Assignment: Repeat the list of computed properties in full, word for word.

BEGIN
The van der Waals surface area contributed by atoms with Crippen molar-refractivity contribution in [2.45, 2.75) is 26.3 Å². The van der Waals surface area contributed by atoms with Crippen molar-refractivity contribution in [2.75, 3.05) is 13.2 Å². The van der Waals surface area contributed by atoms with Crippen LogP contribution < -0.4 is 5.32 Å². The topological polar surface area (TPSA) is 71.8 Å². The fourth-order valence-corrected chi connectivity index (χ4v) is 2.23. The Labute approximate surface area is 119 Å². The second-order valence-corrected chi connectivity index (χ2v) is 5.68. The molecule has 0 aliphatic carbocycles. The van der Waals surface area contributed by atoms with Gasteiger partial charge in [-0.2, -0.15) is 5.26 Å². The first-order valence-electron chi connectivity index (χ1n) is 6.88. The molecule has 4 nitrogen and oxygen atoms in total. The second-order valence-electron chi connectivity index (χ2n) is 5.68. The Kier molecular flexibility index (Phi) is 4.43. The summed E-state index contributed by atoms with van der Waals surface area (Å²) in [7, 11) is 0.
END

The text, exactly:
The van der Waals surface area contributed by atoms with Crippen molar-refractivity contribution in [2.45, 2.75) is 26.3 Å². The van der Waals surface area contributed by atoms with Crippen molar-refractivity contribution in [2.75, 3.05) is 13.2 Å². The van der Waals surface area contributed by atoms with Crippen LogP contribution < -0.4 is 5.32 Å². The topological polar surface area (TPSA) is 71.8 Å². The fourth-order valence-corrected chi connectivity index (χ4v) is 2.23. The Labute approximate surface area is 119 Å². The second-order valence-corrected chi connectivity index (χ2v) is 5.68. The molecule has 0 aliphatic carbocycles. The van der Waals surface area contributed by atoms with Gasteiger partial charge in [-0.2, -0.15) is 5.26 Å². The first-order valence-electron chi connectivity index (χ1n) is 6.88. The molecule has 4 nitrogen and oxygen atoms in total. The second-order valence-electron chi connectivity index (χ2n) is 5.68. The Kier molecular flexibility index (Phi) is 4.43. The summed E-state index contributed by atoms with van der Waals surface area (Å²) in [7, 11) is 0.